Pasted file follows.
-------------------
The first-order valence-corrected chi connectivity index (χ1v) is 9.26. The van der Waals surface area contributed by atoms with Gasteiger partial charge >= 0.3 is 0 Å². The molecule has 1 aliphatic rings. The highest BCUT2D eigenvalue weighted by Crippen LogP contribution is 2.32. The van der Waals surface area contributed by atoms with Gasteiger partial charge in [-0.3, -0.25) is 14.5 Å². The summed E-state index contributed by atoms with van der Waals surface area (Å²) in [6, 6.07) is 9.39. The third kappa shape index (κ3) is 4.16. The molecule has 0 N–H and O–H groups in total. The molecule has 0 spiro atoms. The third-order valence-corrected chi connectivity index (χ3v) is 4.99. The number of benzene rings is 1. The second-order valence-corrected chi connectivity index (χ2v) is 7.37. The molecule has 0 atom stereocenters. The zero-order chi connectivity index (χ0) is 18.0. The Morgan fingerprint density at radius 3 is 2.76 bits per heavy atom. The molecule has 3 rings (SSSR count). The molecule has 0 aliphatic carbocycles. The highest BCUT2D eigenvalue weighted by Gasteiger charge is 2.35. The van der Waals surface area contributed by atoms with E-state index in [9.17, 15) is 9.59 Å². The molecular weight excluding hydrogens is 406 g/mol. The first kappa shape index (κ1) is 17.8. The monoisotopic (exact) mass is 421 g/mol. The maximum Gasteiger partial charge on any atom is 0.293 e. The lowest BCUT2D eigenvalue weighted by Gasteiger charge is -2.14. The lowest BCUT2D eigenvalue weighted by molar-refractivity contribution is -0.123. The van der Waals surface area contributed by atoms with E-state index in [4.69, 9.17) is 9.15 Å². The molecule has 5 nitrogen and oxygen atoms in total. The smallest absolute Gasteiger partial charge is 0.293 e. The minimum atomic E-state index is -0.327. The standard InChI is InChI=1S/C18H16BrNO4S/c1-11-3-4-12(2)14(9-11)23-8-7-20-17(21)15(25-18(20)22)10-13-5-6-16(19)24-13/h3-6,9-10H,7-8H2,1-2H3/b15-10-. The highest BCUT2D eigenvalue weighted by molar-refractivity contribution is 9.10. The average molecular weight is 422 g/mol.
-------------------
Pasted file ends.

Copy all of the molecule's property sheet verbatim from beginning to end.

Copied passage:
The first-order valence-corrected chi connectivity index (χ1v) is 9.26. The van der Waals surface area contributed by atoms with Gasteiger partial charge >= 0.3 is 0 Å². The molecule has 1 aliphatic rings. The highest BCUT2D eigenvalue weighted by Crippen LogP contribution is 2.32. The van der Waals surface area contributed by atoms with Gasteiger partial charge in [-0.3, -0.25) is 14.5 Å². The summed E-state index contributed by atoms with van der Waals surface area (Å²) in [6, 6.07) is 9.39. The third kappa shape index (κ3) is 4.16. The molecule has 0 N–H and O–H groups in total. The molecule has 0 spiro atoms. The third-order valence-corrected chi connectivity index (χ3v) is 4.99. The number of benzene rings is 1. The second-order valence-corrected chi connectivity index (χ2v) is 7.37. The molecule has 0 atom stereocenters. The zero-order chi connectivity index (χ0) is 18.0. The Morgan fingerprint density at radius 3 is 2.76 bits per heavy atom. The molecule has 3 rings (SSSR count). The molecule has 0 aliphatic carbocycles. The highest BCUT2D eigenvalue weighted by Gasteiger charge is 2.35. The van der Waals surface area contributed by atoms with E-state index in [9.17, 15) is 9.59 Å². The molecular weight excluding hydrogens is 406 g/mol. The first kappa shape index (κ1) is 17.8. The monoisotopic (exact) mass is 421 g/mol. The maximum Gasteiger partial charge on any atom is 0.293 e. The lowest BCUT2D eigenvalue weighted by Gasteiger charge is -2.14. The lowest BCUT2D eigenvalue weighted by molar-refractivity contribution is -0.123. The van der Waals surface area contributed by atoms with E-state index in [4.69, 9.17) is 9.15 Å². The molecule has 5 nitrogen and oxygen atoms in total. The smallest absolute Gasteiger partial charge is 0.293 e. The minimum atomic E-state index is -0.327. The standard InChI is InChI=1S/C18H16BrNO4S/c1-11-3-4-12(2)14(9-11)23-8-7-20-17(21)15(25-18(20)22)10-13-5-6-16(19)24-13/h3-6,9-10H,7-8H2,1-2H3/b15-10-. The highest BCUT2D eigenvalue weighted by molar-refractivity contribution is 9.10. The average molecular weight is 422 g/mol.